Those federal safety-net payments are what has kept Curry County solvent, if not entirely whole for the past several years since O&C timber revenue was discontinued. They have been reinstated every year — including an estimated $1 million payment for next year — but are not guaranteed to be available at any given time.
If it fails ...
Although many in the community have said Sheriff John Bishop and the county commissioners are merely using scare tactics to get voters to approve a tax levy, it remains possible that if Measure 80-73 fails in the polls, the state could take over county operations.
Even that, however, is not as simple as it sounds.
House Bill 3453, approved by the state Legislature this spring, allows the governor declare a public safety fiscal emergency in counties where conditions fail to provide a “minimally adequate level” of public safety services. The counties hardest-hit – and most likely to be addressed first — include Curry, Josephine, Coos and Jackson. Other O&C counties, however, could follow.
The bill could have gone into effect Oct. 7, 91 days after the Legislature adjourned, but it likely hasn’t because county officials here continue to try to solve the problem at the local level.
If a fiscal emergency were declared, the state would staff to what it perceives as adequate levels the various required offices at the county level. The cost of providing that service would be paid for by an income tax surcharge of up to 22 percent, of which the state has already agreed to pick up half.
An income tax surcharge is not an addition to the existing income tax rate of 9.9 percent. It is a surcharge, in this case, of 11 percent assessed to the amount of the tax paid.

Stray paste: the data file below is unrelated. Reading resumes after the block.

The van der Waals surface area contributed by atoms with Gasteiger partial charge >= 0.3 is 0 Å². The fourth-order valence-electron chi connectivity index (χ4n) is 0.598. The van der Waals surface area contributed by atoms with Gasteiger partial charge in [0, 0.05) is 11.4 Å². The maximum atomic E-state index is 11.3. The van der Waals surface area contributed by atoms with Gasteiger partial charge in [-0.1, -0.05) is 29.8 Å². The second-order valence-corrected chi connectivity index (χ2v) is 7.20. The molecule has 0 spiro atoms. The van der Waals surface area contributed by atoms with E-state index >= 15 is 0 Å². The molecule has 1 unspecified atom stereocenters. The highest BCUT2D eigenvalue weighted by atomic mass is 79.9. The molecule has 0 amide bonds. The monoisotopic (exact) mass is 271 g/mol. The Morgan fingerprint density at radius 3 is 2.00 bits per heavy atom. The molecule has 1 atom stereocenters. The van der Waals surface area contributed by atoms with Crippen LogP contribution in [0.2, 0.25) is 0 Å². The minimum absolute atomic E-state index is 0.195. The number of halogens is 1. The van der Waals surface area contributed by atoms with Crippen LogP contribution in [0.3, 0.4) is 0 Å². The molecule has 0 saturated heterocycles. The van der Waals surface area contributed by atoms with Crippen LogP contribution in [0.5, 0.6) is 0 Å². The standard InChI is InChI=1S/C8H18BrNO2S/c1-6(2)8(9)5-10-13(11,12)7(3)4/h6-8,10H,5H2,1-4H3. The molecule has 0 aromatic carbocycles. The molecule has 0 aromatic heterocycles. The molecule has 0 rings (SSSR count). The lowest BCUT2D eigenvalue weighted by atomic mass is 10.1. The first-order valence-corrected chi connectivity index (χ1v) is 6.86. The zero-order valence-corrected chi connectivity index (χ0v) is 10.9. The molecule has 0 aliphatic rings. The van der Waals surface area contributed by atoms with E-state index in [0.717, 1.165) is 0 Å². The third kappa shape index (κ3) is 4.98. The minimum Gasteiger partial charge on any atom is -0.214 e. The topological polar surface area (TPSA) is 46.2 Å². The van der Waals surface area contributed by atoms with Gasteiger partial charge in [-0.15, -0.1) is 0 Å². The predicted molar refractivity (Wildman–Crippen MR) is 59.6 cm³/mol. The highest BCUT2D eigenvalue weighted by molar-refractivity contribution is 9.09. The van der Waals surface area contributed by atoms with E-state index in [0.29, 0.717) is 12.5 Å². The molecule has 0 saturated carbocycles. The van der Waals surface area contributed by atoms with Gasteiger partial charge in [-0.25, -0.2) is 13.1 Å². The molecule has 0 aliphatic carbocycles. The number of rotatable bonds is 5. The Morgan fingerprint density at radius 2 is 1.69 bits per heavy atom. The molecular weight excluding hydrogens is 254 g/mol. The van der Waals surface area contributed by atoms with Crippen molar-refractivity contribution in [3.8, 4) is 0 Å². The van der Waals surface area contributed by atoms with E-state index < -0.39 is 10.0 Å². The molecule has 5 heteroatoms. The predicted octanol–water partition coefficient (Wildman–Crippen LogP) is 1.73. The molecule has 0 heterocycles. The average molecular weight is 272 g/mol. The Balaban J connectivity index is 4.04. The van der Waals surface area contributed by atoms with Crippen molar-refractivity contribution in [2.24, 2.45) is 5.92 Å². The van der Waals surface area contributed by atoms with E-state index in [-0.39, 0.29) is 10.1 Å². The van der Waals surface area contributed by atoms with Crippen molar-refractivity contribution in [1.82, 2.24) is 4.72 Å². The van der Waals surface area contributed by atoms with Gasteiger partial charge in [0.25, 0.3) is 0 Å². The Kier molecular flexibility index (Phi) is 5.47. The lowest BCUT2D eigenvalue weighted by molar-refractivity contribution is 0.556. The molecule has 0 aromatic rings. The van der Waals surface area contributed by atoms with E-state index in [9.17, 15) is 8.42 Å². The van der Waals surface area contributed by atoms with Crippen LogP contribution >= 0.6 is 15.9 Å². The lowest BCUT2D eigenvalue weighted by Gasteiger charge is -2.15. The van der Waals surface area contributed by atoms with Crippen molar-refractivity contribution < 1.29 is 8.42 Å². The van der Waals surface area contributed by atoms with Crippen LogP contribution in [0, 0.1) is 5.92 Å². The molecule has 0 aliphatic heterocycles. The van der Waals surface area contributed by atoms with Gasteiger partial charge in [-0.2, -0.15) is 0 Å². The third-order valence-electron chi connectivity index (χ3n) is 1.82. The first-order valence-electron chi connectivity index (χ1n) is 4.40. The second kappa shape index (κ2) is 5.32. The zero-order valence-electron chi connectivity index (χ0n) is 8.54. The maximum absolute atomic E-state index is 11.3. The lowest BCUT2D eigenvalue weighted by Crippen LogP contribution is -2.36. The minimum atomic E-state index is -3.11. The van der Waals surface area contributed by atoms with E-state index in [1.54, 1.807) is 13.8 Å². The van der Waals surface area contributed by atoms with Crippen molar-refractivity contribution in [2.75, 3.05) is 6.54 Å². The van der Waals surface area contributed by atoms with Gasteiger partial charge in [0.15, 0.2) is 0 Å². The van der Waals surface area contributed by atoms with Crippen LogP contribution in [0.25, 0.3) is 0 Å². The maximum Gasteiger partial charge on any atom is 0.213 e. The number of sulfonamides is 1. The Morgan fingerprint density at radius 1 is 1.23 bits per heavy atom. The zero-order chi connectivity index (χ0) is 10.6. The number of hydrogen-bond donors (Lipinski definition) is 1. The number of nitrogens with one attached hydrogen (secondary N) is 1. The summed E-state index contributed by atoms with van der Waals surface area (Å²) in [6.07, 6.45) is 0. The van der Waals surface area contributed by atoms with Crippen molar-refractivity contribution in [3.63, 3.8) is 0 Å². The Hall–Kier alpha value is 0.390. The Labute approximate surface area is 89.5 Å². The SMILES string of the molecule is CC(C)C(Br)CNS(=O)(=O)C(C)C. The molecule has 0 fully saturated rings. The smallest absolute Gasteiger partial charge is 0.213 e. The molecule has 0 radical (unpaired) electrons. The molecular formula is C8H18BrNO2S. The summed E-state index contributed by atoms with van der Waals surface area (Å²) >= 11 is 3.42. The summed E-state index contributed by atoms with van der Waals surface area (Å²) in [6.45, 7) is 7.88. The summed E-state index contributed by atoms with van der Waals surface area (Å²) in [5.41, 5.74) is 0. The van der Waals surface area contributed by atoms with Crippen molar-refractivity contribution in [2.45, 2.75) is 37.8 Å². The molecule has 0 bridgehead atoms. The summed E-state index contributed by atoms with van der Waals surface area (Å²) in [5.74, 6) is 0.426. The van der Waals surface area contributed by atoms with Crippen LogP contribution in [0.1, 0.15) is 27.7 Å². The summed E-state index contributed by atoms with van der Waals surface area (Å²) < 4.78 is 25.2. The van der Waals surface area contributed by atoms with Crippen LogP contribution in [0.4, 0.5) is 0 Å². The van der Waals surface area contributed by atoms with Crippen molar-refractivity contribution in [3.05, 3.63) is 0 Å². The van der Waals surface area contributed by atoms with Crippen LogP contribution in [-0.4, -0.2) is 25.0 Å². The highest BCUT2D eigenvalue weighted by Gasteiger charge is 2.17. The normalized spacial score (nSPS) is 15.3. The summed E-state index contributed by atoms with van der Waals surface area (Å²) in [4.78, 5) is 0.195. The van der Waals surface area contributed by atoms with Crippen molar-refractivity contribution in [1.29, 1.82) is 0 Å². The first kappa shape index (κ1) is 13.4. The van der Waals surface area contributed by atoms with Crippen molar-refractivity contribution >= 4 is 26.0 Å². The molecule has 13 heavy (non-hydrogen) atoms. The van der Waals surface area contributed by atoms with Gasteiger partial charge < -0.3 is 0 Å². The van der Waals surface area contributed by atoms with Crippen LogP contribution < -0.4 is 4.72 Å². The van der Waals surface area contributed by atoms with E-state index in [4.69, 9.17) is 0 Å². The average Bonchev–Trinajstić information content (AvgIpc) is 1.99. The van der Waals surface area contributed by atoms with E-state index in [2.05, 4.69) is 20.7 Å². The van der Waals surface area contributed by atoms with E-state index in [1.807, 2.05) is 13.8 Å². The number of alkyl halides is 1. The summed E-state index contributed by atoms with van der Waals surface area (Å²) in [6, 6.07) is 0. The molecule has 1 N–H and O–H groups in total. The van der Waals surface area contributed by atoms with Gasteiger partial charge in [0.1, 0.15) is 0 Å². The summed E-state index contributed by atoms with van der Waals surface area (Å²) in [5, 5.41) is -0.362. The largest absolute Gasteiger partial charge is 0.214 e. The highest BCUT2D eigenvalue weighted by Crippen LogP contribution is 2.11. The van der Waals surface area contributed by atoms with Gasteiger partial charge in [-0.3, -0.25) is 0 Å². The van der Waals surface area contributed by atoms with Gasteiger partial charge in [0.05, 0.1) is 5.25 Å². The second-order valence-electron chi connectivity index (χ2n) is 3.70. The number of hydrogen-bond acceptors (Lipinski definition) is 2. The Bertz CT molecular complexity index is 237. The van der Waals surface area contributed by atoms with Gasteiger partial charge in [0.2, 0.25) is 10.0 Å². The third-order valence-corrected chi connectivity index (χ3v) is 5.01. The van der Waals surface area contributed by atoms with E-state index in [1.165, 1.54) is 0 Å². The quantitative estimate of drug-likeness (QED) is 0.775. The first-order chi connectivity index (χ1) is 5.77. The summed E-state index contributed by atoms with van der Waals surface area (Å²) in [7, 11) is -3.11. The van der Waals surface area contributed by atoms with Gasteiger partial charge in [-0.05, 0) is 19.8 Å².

The state could keep the surcharge in place for 18 months, at which point it would decide whether to abolish it or continue it another 18 months.
For Brookings citizens, this is the only question on the Nov. 5 ballot.
The North End
The cities of Gold Beach and Port Orford, however, are each being asked two tax questions in addition to the county measure.
Together, they are being asked by the Curry Health Network to approve a 30-year, $10 million bond that will be used to obtain matching grants for the exclusive use of building a new hospital in Gold Beach and making improvements to the clinic in Port Orford.
Those in the Curry Hospital Network district — from Pistol River north to Port Orford and Sixes and east to Agness — would pay an additional 74 cents per $1,000 assessed valuation in property taxes.
Improvements in Port Orford would include increasing the number of hours it would be open, and providing visiting specialists, free sports physicals and walk-in visits. If approved, construction could begin as early as next spring with a move to the new facility in 2016.
Curry Health Network’s Gold Beach hospital is the last critical-access hospitals in the state to be replaced. Without it, those suffering acute medical situations — heart-attacks or life-threatening injuries, for instance — would lose the “golden hour” medical officials say is the optimal time in which a patient needs to get to definitive care before the odds of survival begin to plummet.
If the measure fails, Curry Health Network CEO Andrew Bair said, the hospital would have to close its doors by 2016.
He made that statement last week based on a state inspection that, unsurprisingly, revealed numerous building code deficits. The hospital has been able to get away with noncompliance of the code as it was built 60 years ago, many years before the codes were adopted, and is grandfathered in.
But now, Bair said, it’s getting to the point where some things just can’t be ignored.
This summer, the hospital had to shut down its operating room for two months because it was out of compliance with state regulations, costing the hospital an estimated $600,000 in revenue.
Without the funding, the clinic in Brookings would have no chance to get an emergency room designation or hospital beds of its own, either.
Gold Beach residents will also cast votes for or against a measure asking for a 35-cent per $1,000 assessed valuation so the city can purchase a new fire truck. Trucks are rotated in and retired on a regular schedule, and one is due to be replaced, said city administrator Jody Fritts.
And Port Orford is seeing its police department tax levy sunset; voters there will be asked to not only renew it, but hike it 59 cents per $1,000, to $1.90 per $1,000, for police enforcement in the city limits.